At INT, the peer review of our multidisciplinary approach to care, which stresses strong integration of supportive care in disease care pathways for accreditation, had a dual outcome.

First, the multidisciplinary approach was seen as a key strength of the INT’s organizational treatment model, which envisages MDTs for the diagnosis and scheduling of primary treatment integrated with supportive care (psycho-oncology, rehabilitation, care support, clinical nutrition, social support, spiritual support, smoking cessation clinic, art therapy laboratory) and includes patient empowerment (Fig. 2).

Second, the peer review identified an opportunity for improvement in the extension of the initial screening stage into early patient management by supportive care disciplines, with enhancement of the role of nurses in the activation of services.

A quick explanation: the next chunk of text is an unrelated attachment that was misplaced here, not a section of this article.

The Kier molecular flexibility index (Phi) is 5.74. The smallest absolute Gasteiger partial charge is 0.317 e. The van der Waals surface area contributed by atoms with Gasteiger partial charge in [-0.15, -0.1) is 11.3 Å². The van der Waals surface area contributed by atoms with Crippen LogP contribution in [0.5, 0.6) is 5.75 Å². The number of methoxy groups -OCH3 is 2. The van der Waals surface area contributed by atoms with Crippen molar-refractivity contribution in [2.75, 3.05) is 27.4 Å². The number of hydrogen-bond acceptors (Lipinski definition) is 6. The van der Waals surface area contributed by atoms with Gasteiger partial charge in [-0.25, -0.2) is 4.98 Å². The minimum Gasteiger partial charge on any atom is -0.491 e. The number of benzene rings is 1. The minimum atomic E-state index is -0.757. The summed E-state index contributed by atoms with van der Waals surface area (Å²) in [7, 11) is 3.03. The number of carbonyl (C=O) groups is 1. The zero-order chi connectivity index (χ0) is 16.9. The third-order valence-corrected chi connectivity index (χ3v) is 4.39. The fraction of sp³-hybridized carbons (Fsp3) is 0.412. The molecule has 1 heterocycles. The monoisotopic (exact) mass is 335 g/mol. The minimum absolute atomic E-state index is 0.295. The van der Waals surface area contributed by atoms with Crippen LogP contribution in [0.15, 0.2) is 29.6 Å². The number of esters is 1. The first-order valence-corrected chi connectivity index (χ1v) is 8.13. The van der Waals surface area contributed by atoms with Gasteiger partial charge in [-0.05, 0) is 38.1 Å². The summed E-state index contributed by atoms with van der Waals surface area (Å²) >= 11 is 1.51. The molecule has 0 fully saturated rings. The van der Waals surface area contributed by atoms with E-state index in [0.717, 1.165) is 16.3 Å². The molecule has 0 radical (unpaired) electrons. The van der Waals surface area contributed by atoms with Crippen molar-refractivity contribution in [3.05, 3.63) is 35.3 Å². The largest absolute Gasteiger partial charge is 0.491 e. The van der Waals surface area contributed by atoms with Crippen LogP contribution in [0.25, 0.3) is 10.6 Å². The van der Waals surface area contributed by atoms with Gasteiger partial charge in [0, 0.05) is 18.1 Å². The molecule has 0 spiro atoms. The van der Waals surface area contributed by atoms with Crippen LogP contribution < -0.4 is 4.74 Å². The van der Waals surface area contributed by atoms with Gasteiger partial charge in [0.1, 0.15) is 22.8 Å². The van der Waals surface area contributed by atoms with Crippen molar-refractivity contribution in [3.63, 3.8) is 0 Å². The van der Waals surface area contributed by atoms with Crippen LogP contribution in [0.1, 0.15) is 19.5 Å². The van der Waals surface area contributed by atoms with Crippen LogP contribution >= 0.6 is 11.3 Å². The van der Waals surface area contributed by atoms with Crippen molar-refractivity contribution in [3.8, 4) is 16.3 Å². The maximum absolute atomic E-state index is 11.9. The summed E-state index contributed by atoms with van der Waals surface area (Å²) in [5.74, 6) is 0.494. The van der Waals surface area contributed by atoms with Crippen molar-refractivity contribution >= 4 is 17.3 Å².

The multidisciplinary approach.

Supportive care is broadly considered by the OECI standards within various areas: the viewpoints examined by the OECI model allow complete evaluation of both the static and dynamic aspects of integration within the patient care pathway.

The opportunities for improvement identified by the peer review in the supportive care disciplines were the basis for an action plan on psychological needs management through systematic screening for all patients admitted. This plan was designed according to the plan, do, check, act (PDCA) model and was divided into 2 phases:

A study on psychological distress evaluation in patients undergoing cancer treatment at the medical oncology and hematology departments

The translation of the study results into practice, with definition of the criteria and methods for early evaluation of psychological distress for cases where the psychologist is not in the core team for the initial patient evaluation (1)